They are designed to learn about your professional life but also to analyse your personality. For example, if asked “What was the last project you headed up? What was the outcome?” the interviewers may be more interested in what image of yourself you’re portraying than in the project itself and if asked “can you describe a time when your work was criticised?” you are being assessed on your self-criticism, on how well you receive others’ opinion and whether you’re able to change your way when things are not going well.

Other behavioural questions are:

  • What is your greatest failure, and what did you learn from it?
  • What irritates you about other people, and how do you deal with it?
  • If I were your supervisor and asked you to do something you disagreed with, what would you do?
  • What’s the most difficult decision you’ve made in the last two years and how did you come to that decision?


3. Career development questions

This is the time when you should bring up professional experience and achievements relevant for the position you’re applying for as well as your future projection and ambitions. Some of the questions you may be asked are:

  • What are you looking for in terms of career development?
  • How do you want to improve yourself in the next year?
  • What kind of goals would you have in mind if you got this job?
  • If I were to ask your last supervisor about your training approach, your dedication or commitment, what would they say?


4. Salary related questions

This is a tricky area, should you be honest about how much you want to earn? Should you ask for a certain amount? Well, the answer depends on the job application and the description of it. If the salary was part of the job advert you already know what you are going to earn and, supposedly, you agree with that number or you wouldn’t be there. On the other hand, if the ad did not mention anything about salary, make sure you do your research and go to the interview with an estimate of how much people in your position earn. You may want to ask for more but you should offer a good reason for it.

Some questions you may be asked in this area are:

  • What salary are you seeking?
  • What’s your salary history?
  • If I were to give the salary you requested but let you write your job description for the next year, what would it say?


5. Other questions

This is a miscellaneous category where the interviewers will find out additional information in any of the areas they feel thay need to and these are some questions to give you a general idea:

  • How would you describe your working style?
  • What would be your ideal working environment?
  • What do you look for in terms of culture – structured or entrepreneurial?
  • If you were interviewing someone for this position, what traits would you look for?
  • List five words that describe your character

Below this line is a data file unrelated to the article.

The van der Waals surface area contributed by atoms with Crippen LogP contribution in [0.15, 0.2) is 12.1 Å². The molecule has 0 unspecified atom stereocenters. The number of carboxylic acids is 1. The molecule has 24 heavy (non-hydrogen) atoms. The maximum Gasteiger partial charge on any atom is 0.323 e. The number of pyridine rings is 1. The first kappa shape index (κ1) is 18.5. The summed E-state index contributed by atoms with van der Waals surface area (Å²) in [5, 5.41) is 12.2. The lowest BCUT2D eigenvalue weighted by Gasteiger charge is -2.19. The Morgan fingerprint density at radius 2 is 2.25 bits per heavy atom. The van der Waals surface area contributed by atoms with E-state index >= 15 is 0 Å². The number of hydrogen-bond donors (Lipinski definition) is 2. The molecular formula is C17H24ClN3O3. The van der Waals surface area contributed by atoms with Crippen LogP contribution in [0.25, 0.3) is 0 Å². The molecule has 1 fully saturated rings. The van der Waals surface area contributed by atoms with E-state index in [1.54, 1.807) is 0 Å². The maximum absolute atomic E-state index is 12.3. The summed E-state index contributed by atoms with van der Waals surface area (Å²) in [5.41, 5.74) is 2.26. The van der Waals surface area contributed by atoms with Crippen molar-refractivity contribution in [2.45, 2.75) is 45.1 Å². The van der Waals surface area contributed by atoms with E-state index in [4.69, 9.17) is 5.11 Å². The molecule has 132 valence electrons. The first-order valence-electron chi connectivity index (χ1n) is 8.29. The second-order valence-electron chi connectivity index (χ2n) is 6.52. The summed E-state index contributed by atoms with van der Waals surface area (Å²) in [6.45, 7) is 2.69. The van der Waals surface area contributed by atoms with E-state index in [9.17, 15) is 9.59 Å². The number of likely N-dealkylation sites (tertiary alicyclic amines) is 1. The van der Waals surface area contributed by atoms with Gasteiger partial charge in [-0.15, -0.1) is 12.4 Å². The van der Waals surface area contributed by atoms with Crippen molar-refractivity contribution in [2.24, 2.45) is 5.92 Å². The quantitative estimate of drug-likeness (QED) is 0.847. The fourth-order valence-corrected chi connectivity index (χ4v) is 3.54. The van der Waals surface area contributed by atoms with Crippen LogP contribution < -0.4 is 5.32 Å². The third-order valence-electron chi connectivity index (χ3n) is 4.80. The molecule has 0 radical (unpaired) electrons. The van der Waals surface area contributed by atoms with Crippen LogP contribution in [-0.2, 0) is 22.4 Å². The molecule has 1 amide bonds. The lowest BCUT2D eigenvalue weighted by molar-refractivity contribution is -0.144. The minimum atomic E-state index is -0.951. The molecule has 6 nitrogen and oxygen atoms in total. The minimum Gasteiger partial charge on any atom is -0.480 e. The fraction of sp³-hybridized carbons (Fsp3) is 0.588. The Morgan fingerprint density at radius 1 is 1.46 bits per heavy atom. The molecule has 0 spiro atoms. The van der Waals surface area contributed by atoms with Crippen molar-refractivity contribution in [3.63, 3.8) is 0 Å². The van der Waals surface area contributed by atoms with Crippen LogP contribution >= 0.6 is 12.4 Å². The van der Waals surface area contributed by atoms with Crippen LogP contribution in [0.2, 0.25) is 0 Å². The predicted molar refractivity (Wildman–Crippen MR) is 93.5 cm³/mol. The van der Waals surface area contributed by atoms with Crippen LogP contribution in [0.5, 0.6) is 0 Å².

• What is your greatest fear?
  • What is your biggest regret and why?
  • Tell me one thing about yourself that you wouldn’t want me to know


After this, all we can do is go home and wait for that phone call or email giving us the answer. Just remember, not all companies reply and if you do not receive any notification from them in 4 weeks, it is understood that you have not been selected. That’s ok, just keep up the good work and you’ll get there! 😉


What’s your opinion of our job hunting special? Have you found it useful? Let us know your opinion in the comments section below!

Have a great May!



I want it all and I want it now (Part 2)

Hello everyone!

Welcome to the second part of the post that topped the charts last week! Continue reading “I want it all and I want it now (Part 2)”

Academic English, what’s that?

Hello everyone!

How’s the week going? This Friday we bring you a website  that we really think  you are going to love: the Cambridge blog on “Academic Perspectives”. Did you even know this exists? Continue reading “Academic English, what’s that?”

I want it all and I want it now

Hello guys!

Today we are very excited to bring you a collaboration post about all of those questions students often ask about exams: Continue reading “I want it all and I want it now”


Hello everyone!

Today we’re going to talk about typical mistakes made by Spanish students. Continue reading “Spanglish”

Let’s talk about job hunting…

Hello everybody!

January is finally over! 😀 That was a long month, wasn’t it? Anyway, it’s given us the time to set our goals for 2020, right? Continue reading “Let’s talk about job hunting…”

It’s exam time!

Hello everybody and happy December!

It’s that time of the year again, and I don’t mean Christmas! Continue reading “It’s exam time!”

Happy October!

Hello everyone!

I hope you’ve had a great summer break! We surely have and we’re back stronger than ever and with plenty of news Continue reading “Happy October!”

It’s exam time

Hello everybody!

I hope you’ve had a great Easter and a fantastic beginning of May. 🙂 Continue reading “It’s exam time”